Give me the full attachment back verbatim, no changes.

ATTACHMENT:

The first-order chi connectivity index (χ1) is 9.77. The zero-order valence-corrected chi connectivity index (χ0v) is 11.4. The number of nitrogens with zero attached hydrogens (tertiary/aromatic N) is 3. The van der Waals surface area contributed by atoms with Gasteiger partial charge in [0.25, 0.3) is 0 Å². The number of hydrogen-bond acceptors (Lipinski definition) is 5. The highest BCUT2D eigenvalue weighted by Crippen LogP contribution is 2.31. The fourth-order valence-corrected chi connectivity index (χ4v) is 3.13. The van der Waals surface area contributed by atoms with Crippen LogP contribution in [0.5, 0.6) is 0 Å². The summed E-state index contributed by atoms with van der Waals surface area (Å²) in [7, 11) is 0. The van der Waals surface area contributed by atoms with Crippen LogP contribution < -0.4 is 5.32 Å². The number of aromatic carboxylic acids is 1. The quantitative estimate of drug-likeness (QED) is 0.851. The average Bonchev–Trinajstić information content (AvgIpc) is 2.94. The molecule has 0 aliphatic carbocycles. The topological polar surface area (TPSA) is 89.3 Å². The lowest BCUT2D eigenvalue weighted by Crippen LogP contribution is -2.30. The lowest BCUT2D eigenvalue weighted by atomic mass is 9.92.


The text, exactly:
The first-order chi connectivity index (χ1) is 9.77. The zero-order valence-corrected chi connectivity index (χ0v) is 11.4. The number of nitrogens with zero attached hydrogens (tertiary/aromatic N) is 3. The van der Waals surface area contributed by atoms with Gasteiger partial charge in [0.25, 0.3) is 0 Å². The number of hydrogen-bond acceptors (Lipinski definition) is 5. The highest BCUT2D eigenvalue weighted by Crippen LogP contribution is 2.31. The fourth-order valence-corrected chi connectivity index (χ4v) is 3.13. The van der Waals surface area contributed by atoms with Crippen LogP contribution in [0.5, 0.6) is 0 Å². The summed E-state index contributed by atoms with van der Waals surface area (Å²) in [7, 11) is 0. The van der Waals surface area contributed by atoms with Crippen LogP contribution < -0.4 is 5.32 Å². The number of aromatic carboxylic acids is 1. The quantitative estimate of drug-likeness (QED) is 0.851. The average Bonchev–Trinajstić information content (AvgIpc) is 2.94. The molecule has 0 aliphatic carbocycles. The topological polar surface area (TPSA) is 89.3 Å². The lowest BCUT2D eigenvalue weighted by Crippen LogP contribution is -2.30. The lowest BCUT2D eigenvalue weighted by atomic mass is 9.92.